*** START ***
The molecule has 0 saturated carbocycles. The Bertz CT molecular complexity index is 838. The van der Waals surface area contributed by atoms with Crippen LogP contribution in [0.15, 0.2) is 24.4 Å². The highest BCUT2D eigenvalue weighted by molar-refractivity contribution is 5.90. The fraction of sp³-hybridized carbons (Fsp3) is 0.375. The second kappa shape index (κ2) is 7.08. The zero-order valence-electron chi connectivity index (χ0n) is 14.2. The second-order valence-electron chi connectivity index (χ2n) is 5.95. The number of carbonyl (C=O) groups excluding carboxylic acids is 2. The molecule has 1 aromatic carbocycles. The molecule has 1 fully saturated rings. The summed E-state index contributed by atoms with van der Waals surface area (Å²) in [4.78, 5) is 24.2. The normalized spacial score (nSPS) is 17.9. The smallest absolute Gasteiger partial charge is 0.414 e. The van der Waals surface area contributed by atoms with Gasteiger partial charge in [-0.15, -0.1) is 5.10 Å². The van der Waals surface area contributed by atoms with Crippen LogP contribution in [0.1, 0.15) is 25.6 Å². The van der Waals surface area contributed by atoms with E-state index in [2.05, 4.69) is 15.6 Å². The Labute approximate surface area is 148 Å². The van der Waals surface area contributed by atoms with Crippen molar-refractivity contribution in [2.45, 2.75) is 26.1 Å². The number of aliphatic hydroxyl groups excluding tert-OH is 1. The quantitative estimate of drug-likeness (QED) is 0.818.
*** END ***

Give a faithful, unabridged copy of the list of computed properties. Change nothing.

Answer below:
The molecule has 0 saturated carbocycles. The Bertz CT molecular complexity index is 838. The van der Waals surface area contributed by atoms with Crippen LogP contribution in [0.15, 0.2) is 24.4 Å². The highest BCUT2D eigenvalue weighted by molar-refractivity contribution is 5.90. The fraction of sp³-hybridized carbons (Fsp3) is 0.375. The second kappa shape index (κ2) is 7.08. The zero-order valence-electron chi connectivity index (χ0n) is 14.2. The second-order valence-electron chi connectivity index (χ2n) is 5.95. The number of carbonyl (C=O) groups excluding carboxylic acids is 2. The molecule has 1 aromatic carbocycles. The molecule has 1 fully saturated rings. The summed E-state index contributed by atoms with van der Waals surface area (Å²) in [4.78, 5) is 24.2. The normalized spacial score (nSPS) is 17.9. The smallest absolute Gasteiger partial charge is 0.414 e. The van der Waals surface area contributed by atoms with Gasteiger partial charge in [-0.15, -0.1) is 5.10 Å². The van der Waals surface area contributed by atoms with Crippen LogP contribution in [0.1, 0.15) is 25.6 Å². The van der Waals surface area contributed by atoms with E-state index in [2.05, 4.69) is 15.6 Å². The Labute approximate surface area is 148 Å². The van der Waals surface area contributed by atoms with Crippen molar-refractivity contribution in [2.45, 2.75) is 26.1 Å². The number of aliphatic hydroxyl groups excluding tert-OH is 1. The quantitative estimate of drug-likeness (QED) is 0.818.